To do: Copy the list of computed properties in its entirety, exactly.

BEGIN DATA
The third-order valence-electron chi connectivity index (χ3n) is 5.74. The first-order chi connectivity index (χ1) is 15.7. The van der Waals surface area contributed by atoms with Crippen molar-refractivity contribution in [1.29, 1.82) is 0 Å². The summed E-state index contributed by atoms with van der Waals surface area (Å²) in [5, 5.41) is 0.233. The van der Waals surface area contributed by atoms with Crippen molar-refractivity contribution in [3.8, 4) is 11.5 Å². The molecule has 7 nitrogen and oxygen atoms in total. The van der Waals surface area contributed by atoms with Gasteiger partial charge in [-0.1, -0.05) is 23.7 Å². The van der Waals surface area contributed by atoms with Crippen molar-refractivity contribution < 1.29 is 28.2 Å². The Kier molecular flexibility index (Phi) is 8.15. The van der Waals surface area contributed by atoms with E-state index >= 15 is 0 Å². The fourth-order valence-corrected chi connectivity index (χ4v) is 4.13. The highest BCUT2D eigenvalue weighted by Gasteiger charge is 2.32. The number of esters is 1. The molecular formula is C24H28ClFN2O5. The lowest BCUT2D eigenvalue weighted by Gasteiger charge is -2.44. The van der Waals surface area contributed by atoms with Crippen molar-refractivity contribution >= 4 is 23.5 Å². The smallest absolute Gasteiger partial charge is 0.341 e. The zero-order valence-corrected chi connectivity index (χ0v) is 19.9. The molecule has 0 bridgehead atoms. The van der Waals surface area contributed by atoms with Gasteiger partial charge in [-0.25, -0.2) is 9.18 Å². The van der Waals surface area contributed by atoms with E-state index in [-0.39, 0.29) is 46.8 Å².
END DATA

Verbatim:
The third-order valence-electron chi connectivity index (χ3n) is 5.74. The first-order chi connectivity index (χ1) is 15.7. The van der Waals surface area contributed by atoms with Crippen molar-refractivity contribution in [1.29, 1.82) is 0 Å². The summed E-state index contributed by atoms with van der Waals surface area (Å²) in [5, 5.41) is 0.233. The van der Waals surface area contributed by atoms with Crippen molar-refractivity contribution in [3.8, 4) is 11.5 Å². The molecule has 7 nitrogen and oxygen atoms in total. The van der Waals surface area contributed by atoms with Gasteiger partial charge in [-0.1, -0.05) is 23.7 Å². The van der Waals surface area contributed by atoms with Crippen molar-refractivity contribution < 1.29 is 28.2 Å². The Kier molecular flexibility index (Phi) is 8.15. The van der Waals surface area contributed by atoms with E-state index >= 15 is 0 Å². The fourth-order valence-corrected chi connectivity index (χ4v) is 4.13. The highest BCUT2D eigenvalue weighted by Gasteiger charge is 2.32. The number of esters is 1. The molecular formula is C24H28ClFN2O5. The lowest BCUT2D eigenvalue weighted by Gasteiger charge is -2.44. The van der Waals surface area contributed by atoms with Crippen molar-refractivity contribution >= 4 is 23.5 Å². The smallest absolute Gasteiger partial charge is 0.341 e. The zero-order valence-corrected chi connectivity index (χ0v) is 19.9. The molecule has 0 bridgehead atoms. The van der Waals surface area contributed by atoms with Gasteiger partial charge in [-0.25, -0.2) is 9.18 Å². The van der Waals surface area contributed by atoms with E-state index in [-0.39, 0.29) is 46.8 Å².